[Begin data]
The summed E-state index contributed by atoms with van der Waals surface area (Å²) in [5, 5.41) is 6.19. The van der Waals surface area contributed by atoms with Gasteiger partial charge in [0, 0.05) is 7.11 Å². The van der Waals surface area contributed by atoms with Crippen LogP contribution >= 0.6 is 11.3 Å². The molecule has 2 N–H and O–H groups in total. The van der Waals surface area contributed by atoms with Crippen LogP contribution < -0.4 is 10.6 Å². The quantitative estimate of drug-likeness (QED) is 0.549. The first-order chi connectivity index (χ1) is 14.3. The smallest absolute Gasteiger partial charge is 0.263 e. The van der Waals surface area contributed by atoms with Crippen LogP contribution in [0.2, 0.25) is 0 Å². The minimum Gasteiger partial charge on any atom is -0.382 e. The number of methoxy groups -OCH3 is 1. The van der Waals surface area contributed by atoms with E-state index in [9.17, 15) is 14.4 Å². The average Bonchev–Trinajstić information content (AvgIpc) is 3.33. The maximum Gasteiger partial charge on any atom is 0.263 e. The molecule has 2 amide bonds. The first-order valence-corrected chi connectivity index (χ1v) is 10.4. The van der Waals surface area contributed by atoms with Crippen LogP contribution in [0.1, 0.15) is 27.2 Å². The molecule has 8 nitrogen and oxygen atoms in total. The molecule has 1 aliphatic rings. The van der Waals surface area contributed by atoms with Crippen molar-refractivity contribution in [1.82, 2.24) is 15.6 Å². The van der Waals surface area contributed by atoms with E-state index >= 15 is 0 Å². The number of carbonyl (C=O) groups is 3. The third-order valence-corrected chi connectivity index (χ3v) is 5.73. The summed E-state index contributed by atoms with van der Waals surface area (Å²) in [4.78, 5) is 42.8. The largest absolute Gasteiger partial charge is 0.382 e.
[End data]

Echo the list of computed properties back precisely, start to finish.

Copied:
The summed E-state index contributed by atoms with van der Waals surface area (Å²) in [5, 5.41) is 6.19. The van der Waals surface area contributed by atoms with Gasteiger partial charge in [0, 0.05) is 7.11 Å². The van der Waals surface area contributed by atoms with Crippen LogP contribution >= 0.6 is 11.3 Å². The molecule has 2 N–H and O–H groups in total. The van der Waals surface area contributed by atoms with Crippen LogP contribution < -0.4 is 10.6 Å². The quantitative estimate of drug-likeness (QED) is 0.549. The first-order chi connectivity index (χ1) is 14.3. The smallest absolute Gasteiger partial charge is 0.263 e. The van der Waals surface area contributed by atoms with Crippen LogP contribution in [0.2, 0.25) is 0 Å². The minimum Gasteiger partial charge on any atom is -0.382 e. The number of methoxy groups -OCH3 is 1. The van der Waals surface area contributed by atoms with E-state index in [9.17, 15) is 14.4 Å². The average Bonchev–Trinajstić information content (AvgIpc) is 3.33. The maximum Gasteiger partial charge on any atom is 0.263 e. The molecule has 2 amide bonds. The first-order valence-corrected chi connectivity index (χ1v) is 10.4. The van der Waals surface area contributed by atoms with Crippen LogP contribution in [0.1, 0.15) is 27.2 Å². The molecule has 8 nitrogen and oxygen atoms in total. The molecule has 1 aliphatic rings. The van der Waals surface area contributed by atoms with Crippen molar-refractivity contribution in [1.82, 2.24) is 15.6 Å². The van der Waals surface area contributed by atoms with E-state index >= 15 is 0 Å². The number of carbonyl (C=O) groups is 3. The third-order valence-corrected chi connectivity index (χ3v) is 5.73. The summed E-state index contributed by atoms with van der Waals surface area (Å²) in [4.78, 5) is 42.8. The largest absolute Gasteiger partial charge is 0.382 e.